NASHVILLE, Tenn. (WKRN) – Stephanie Silverman is the boss at the Belcourt Theatre, but her impact on the community extends beyond the walls of the historic building.
Inside Hillsboro Village’s most beloved theatre, Silverman is the face of the Belcourt.
“It’s funny when you have a public job and you have the front face of an entity of a place that a lot of people in town know about. People assume you are extroverted, but I am a total fake extrovert and really what I love most is home and cooking,” Silverman said.
Silverman is a mother to four and a wife to a professional violinist, an instrument that’s been a common thread in her life.
“I had a mother who was a symphony musician, so I grew up very much in the arts,” she explained. “She was the local Suzuki violin teacher, so I was always surrounded by music and people who worked in the arts and was always drawn to it as a kid.”
Silverman went to an arts college for violin, but ended up graduating with an acting degree, her favorite part of a film.
“I find that you can really see something in the world when performances are transformational and I, I just love it. I love walking out and feeling like, ‘Wow, that was something really special,’” she explained.
Silverman told News 2 she is a movie buff, but not a movie geek.
A Midwestern girl originally, born in Iowa and growing up in Omaha, Nebraska, she traveled the globe following her career goals, working with a number of art organizations from a contemporary dance organization in Lincoln, Nebraska, to a museum in Wisconsin.
Silverman moved to Nashville in 2006 to be with her husband and an opportunity at the Belcourt just happened to be open.
“This was a particularly perfect institution, although I didn’t work in the film world I certainly worked in organizations that presented challenging content and that’s one of the things we do here,” said Silverman.
The most challenging was the decision to shut down the more than 90-year-old building for six months for a complete overhaul.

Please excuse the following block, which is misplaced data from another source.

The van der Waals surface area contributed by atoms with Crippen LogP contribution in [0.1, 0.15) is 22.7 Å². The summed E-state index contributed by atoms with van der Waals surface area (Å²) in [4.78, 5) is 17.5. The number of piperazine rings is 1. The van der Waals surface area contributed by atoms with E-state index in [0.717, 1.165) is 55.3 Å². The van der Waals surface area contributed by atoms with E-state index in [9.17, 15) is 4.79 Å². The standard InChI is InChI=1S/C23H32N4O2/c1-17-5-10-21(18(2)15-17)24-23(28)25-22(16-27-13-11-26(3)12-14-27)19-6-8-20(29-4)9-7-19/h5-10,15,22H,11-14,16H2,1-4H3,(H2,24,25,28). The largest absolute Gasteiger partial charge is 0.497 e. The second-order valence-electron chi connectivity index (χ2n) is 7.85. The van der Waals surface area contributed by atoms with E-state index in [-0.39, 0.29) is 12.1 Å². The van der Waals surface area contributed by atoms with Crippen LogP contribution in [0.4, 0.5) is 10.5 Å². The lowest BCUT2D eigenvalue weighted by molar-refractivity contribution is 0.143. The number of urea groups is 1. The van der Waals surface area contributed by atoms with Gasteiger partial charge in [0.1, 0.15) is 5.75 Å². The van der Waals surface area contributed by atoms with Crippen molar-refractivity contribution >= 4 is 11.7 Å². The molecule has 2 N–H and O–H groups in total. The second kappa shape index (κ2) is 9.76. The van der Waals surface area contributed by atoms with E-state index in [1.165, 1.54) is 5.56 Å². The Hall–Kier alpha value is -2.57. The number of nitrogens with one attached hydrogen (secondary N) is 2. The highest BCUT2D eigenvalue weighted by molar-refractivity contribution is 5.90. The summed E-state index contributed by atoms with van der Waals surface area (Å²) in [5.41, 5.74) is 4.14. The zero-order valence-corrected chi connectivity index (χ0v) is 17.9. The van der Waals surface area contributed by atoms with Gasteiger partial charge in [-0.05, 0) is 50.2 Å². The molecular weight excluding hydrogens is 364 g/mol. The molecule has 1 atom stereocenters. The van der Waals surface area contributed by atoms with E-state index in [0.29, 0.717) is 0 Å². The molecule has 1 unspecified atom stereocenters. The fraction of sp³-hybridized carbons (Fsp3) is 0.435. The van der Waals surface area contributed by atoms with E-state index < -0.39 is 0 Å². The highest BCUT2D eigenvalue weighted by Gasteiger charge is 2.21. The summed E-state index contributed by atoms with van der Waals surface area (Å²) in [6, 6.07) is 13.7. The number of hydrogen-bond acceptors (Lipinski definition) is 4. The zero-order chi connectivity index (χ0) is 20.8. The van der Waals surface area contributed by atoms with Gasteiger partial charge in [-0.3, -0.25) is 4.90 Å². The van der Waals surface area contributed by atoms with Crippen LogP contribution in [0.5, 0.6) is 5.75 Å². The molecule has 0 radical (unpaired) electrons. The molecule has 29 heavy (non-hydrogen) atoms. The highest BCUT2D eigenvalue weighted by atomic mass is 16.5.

“It was scary, but we really did our due diligence,” she said.
Silverman was at the helm talking to city leaders, donors, the historical society and a list of others.
“We just made sure we were having a lot of conversations with people listening to them and responding to them and making changes so that the plan we arrived at when we were going to finally do this, do the most dramatic thing we’ve ever done, shutting down and being closed for six months was really with every t crossed and every I dotted.”
It had been more than 50 years since the theatre was renovated. They spent $5 million on upgrades, including an expanded lobby and handicap-accessible bathrooms and the results paid off.
“She absolutely transformed the Belcourt and recognized that the heart of it needed to stay, but we needed a new face and she absolutely made that happen,” said Mayor Megan Barry.
“The minute we re-opened in July of last year they kind of flooded us and it’s been really an extraordinary ride ever since,” Silverman said.
She told News 2 the Belcourt is much more than a theatre.
“When you come here you feel a sense of warmth, you’ll feel a sense of curiosity and you may not know what all those posters are that are on the outside of the building, but they are worth taking a chance on and a lot of times you will be delighted with something that you didn’t even know was out in the works and was there to tell you a story.”
In a city that’s built on storytelling, the films at the Belcourt spark conversations that extend beyond the walls of the building and into the streets of our city.
“The songwriting community here is so extraordinary and I just feel like that sort of seeps throughout the community and people’s love of a good story and the ability to sort of sit back and let a story take them somewhere that they may not have gone before is pretty unique and the curiosity level is pretty high so I really do believe that is one of the reasons we are seeing such growth and such commitment to us by our community,” said Silverman.
While the renovation was a major accomplishment, Silverman is always looking at the future for the theatre.
“We are really sort of thinking about, ‘What can we do to get more movies in the community? What can we do to get more people seeing film and maybe ways to even support film makers?’ So we are looking at a lot of different ways to grow, but like with the renovation, we want to do it in a way that’s really thoughtful, that’s really careful and protects the institution.”
Silverman recently won the Bank of America CEO of the Year award for strengthening the theatre’s profile as one of Nashville’s leading arts organizations.
She was also the 2016 Nashvillian of the Year in the Nashville Scene. She down plays the awards, saying it’s the extraordinary group of people she works with that deserve the recognition.